For LP-184, the M.L. model was trained on 77 samples with drug sensitivity and expression data, while keeping 33 samples (composed of a mixture of cell lines and PDX samples) completely blind for testing. As a result, the biomarker discovery M.L. pipeline selected the best performing model, with PTGR1 as the top ranking feature that drives the model prediction (Fig. 2). The best model was able to predict the drug sensitivity closer to the actual values with significant (p value = 8.48e-08) correlation coefficient of r = 0.78 (Fig. 3). The blind testing data consisted of 26 cell lines and 7 PDX samples. This trained and tuned M.L. model can predict LP-184 sensitivity on cancer cell lines, PDX models, and patient data.

RADR model performance

Figure 3. Model performance using blind testing data from 33 samples. The model’s predictions were significantly correlated with actual drug sensitivity values (p = 8.48e-08, r = 0.78).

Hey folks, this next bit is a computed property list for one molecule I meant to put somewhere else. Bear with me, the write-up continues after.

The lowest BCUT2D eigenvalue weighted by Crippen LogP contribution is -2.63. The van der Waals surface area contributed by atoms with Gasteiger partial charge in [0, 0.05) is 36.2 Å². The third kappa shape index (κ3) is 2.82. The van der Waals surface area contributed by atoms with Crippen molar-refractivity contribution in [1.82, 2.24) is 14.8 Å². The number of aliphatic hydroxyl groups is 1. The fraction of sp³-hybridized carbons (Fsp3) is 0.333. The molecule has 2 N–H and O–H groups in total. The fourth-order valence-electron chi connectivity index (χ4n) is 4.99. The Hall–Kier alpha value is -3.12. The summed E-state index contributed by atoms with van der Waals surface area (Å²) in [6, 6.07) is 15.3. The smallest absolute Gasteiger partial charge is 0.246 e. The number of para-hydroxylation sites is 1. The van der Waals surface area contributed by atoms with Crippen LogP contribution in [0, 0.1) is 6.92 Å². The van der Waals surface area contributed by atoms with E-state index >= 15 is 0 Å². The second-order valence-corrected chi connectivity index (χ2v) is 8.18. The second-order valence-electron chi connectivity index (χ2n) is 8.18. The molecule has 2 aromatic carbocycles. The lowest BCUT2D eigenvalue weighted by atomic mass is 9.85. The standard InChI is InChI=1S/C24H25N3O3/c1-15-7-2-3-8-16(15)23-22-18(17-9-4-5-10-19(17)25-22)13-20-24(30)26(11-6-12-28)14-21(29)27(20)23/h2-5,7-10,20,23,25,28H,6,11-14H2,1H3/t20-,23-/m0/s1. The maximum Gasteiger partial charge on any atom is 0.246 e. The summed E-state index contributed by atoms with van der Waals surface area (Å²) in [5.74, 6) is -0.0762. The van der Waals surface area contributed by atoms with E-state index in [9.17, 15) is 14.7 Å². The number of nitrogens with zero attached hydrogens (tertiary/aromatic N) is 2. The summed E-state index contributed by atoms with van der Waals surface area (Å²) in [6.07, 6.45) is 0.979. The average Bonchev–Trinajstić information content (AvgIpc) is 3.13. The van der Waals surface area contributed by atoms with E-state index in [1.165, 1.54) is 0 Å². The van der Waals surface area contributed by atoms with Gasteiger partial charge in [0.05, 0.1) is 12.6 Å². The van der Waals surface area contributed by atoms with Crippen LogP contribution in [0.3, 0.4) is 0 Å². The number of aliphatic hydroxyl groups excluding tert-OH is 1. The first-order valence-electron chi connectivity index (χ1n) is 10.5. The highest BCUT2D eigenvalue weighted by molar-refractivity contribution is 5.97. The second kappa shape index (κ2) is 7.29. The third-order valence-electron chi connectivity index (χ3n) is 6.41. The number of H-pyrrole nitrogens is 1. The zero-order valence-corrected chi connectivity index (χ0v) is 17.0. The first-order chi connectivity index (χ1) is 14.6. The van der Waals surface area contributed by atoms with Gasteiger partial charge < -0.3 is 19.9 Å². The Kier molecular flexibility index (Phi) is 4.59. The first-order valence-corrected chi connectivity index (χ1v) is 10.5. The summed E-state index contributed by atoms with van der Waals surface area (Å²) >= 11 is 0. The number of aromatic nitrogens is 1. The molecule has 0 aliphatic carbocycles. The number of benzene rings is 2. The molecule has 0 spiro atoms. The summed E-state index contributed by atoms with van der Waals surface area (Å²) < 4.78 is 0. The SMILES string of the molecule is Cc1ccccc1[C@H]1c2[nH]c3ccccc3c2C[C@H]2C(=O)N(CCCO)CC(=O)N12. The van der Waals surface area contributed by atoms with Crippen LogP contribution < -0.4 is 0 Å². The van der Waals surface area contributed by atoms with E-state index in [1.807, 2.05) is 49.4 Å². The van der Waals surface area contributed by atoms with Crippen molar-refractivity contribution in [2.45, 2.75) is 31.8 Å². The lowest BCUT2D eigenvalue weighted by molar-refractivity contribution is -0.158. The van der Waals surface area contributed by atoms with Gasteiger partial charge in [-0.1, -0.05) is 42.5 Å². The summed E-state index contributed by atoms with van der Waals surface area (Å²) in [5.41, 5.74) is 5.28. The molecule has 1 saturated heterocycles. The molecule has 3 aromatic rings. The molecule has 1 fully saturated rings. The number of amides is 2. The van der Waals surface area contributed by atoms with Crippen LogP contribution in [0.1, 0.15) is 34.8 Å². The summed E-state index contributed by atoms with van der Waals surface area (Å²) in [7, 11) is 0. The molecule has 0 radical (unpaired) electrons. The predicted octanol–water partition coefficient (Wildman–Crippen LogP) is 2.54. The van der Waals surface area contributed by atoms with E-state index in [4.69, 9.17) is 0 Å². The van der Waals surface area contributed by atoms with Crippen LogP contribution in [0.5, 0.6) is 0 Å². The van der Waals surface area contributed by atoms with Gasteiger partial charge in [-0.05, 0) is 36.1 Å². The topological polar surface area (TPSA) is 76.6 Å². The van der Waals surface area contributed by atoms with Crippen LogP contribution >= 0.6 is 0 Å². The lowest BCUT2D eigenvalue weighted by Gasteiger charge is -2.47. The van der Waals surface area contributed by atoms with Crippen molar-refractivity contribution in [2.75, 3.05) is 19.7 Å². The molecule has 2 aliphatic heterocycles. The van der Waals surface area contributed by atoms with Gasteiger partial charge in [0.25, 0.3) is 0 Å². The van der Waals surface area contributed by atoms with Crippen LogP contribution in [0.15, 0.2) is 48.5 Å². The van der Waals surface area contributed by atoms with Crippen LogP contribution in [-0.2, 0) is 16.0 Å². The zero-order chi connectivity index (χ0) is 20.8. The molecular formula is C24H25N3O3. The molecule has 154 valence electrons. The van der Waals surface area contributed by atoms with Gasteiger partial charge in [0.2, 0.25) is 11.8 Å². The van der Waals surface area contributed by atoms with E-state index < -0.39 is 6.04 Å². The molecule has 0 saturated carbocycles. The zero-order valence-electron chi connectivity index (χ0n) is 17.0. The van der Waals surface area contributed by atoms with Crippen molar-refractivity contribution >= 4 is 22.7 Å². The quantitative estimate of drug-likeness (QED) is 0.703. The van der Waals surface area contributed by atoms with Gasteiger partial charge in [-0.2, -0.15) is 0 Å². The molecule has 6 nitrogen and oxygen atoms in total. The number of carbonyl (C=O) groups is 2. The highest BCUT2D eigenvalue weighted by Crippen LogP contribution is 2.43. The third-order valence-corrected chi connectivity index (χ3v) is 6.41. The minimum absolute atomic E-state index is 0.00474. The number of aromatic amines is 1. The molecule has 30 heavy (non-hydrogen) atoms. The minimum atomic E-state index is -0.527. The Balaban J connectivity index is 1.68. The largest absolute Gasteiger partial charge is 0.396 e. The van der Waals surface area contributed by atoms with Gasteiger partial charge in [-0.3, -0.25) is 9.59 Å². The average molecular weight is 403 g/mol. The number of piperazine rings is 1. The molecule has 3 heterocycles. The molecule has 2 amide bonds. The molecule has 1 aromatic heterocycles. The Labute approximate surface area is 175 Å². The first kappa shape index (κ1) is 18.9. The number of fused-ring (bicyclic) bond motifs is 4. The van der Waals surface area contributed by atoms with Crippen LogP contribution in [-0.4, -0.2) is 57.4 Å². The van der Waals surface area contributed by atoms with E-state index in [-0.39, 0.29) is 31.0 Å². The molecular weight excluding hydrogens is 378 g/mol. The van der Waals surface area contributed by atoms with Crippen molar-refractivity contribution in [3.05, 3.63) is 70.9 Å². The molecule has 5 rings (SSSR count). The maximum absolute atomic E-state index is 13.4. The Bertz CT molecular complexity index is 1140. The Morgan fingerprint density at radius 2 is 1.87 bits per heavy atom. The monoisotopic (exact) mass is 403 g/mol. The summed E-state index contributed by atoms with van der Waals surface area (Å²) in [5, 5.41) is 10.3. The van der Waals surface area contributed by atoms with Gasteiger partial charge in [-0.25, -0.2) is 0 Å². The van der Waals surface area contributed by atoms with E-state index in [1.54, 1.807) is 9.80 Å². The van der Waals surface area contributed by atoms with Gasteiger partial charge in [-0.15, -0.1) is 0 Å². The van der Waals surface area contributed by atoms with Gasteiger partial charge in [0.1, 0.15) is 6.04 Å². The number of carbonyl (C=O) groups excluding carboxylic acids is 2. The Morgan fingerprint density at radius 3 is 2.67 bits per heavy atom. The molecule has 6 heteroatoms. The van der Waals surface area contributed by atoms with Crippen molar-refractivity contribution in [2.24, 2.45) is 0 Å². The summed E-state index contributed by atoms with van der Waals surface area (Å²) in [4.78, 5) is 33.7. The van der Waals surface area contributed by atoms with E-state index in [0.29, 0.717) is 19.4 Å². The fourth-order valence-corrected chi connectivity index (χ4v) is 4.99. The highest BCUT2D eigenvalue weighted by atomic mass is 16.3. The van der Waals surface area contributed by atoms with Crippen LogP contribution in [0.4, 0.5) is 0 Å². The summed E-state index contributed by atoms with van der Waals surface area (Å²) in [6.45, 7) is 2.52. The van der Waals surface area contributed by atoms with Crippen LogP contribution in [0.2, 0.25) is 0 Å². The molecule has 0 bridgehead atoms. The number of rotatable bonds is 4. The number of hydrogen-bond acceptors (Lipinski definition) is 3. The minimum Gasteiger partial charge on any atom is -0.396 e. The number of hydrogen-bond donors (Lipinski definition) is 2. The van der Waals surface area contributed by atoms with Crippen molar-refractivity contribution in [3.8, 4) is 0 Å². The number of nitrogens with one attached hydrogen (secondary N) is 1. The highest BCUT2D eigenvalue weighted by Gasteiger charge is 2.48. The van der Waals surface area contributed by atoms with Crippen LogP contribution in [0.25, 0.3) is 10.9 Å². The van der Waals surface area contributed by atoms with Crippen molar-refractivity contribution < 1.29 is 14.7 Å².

RADR® M.L. Model Predicts GBM Tumors will be Sensitive to LP-184

Following the finding that the top gene signature corresponding to LP-184 sensitivity was PTGR1, additional bioinformatic analysis was performed by RADR® to predict what cancer types would be most sensitive to LP-184 treatment. Using patient gene expression data from The Cancer Genome Atlas (TCGA), RADR® predicted that PTGR1 overexpression in GBM and other high and low grade gliomas was higher than the RADR® estimated minimum PTGR1 expression level required for LP-184 sensitivity (Fig. 4), meaning that GBM and other high and low grade gliomas are likely to be sensitive to LP-184 treatment.